It wouldn’t be the first time, would it?  The mainstream politicians campaigning for office often decry such behavior.  But then they win election, and soon find themselves caught up in a systemic pattern of building up, then blowing up the client-states whose dictators have consolidated their power through the force of weaponry and military training that flow from this country.   The system sucks in and controls Democrats and Republicans alike, with such overwhelming authority that even Dwight Eisenhower’s warning to limit the system’s power has gone mostly unheeded.

So for Mo and Matt, the best way to understand why they’re being shelled, tomahawked and demonized by the very folks who called them friends back in 2009 is to look at the dominant principle at work right now.  They won’t find this principle expressed in this nation’s founding documents, or in any of the great Enlightenment treatises that speak to human liberty and democracy.  Instead they’ll find the best expression of this principle made in a recent and popular work of  fiction, where well-dressed, wealthy and powerful men talk about murder as being good for business. Mario Puzo’s “The Godfather” focused on people involved in organized crime, who used violence as a necessary tool to capture wealth and power within their closed societies.  In their world, blowing up or shooting someone to death was a business decision.  “It’s not personal, it’s strictly business,” says young Michael Corleone as he states the operative principle while plotting the twin killings of a police captain and an underworld drug dealer.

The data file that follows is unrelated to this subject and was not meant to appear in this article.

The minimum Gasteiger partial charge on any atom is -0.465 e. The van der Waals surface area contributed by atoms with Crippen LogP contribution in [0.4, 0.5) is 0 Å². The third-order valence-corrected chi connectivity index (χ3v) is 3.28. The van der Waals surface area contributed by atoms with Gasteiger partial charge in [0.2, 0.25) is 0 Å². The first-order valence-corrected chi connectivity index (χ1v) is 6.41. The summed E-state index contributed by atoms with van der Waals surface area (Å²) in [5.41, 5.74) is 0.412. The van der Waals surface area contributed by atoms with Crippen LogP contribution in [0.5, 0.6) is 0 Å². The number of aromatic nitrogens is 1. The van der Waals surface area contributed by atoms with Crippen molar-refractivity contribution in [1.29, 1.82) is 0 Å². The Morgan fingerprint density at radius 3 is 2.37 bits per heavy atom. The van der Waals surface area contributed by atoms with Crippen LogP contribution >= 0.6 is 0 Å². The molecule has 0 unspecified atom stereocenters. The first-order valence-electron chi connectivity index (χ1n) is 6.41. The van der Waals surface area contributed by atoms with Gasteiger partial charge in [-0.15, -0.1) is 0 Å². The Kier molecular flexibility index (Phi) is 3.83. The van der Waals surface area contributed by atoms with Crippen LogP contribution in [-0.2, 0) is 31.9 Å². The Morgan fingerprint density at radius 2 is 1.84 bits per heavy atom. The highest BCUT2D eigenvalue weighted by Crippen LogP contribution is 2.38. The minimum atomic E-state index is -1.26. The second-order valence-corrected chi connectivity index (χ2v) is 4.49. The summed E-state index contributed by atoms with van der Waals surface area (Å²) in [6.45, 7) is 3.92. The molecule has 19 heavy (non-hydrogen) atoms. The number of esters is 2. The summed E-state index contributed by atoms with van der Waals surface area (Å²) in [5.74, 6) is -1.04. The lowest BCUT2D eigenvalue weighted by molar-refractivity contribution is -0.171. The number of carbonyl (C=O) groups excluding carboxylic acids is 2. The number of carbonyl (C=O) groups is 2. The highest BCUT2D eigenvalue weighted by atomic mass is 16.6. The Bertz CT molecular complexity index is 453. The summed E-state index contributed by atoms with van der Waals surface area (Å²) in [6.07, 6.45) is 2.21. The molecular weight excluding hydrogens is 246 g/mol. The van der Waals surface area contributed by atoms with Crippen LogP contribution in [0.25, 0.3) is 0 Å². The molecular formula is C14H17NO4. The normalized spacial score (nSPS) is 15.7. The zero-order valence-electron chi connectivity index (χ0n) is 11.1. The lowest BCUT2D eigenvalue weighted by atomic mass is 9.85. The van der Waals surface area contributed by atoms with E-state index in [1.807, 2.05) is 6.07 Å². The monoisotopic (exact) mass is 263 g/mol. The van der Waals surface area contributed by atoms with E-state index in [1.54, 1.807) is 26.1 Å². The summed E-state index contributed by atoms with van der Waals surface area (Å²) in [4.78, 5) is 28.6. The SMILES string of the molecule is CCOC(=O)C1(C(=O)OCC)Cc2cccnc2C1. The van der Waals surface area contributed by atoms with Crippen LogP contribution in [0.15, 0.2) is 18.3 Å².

"Tell Mr. Gaddafi it's not personal, it's business."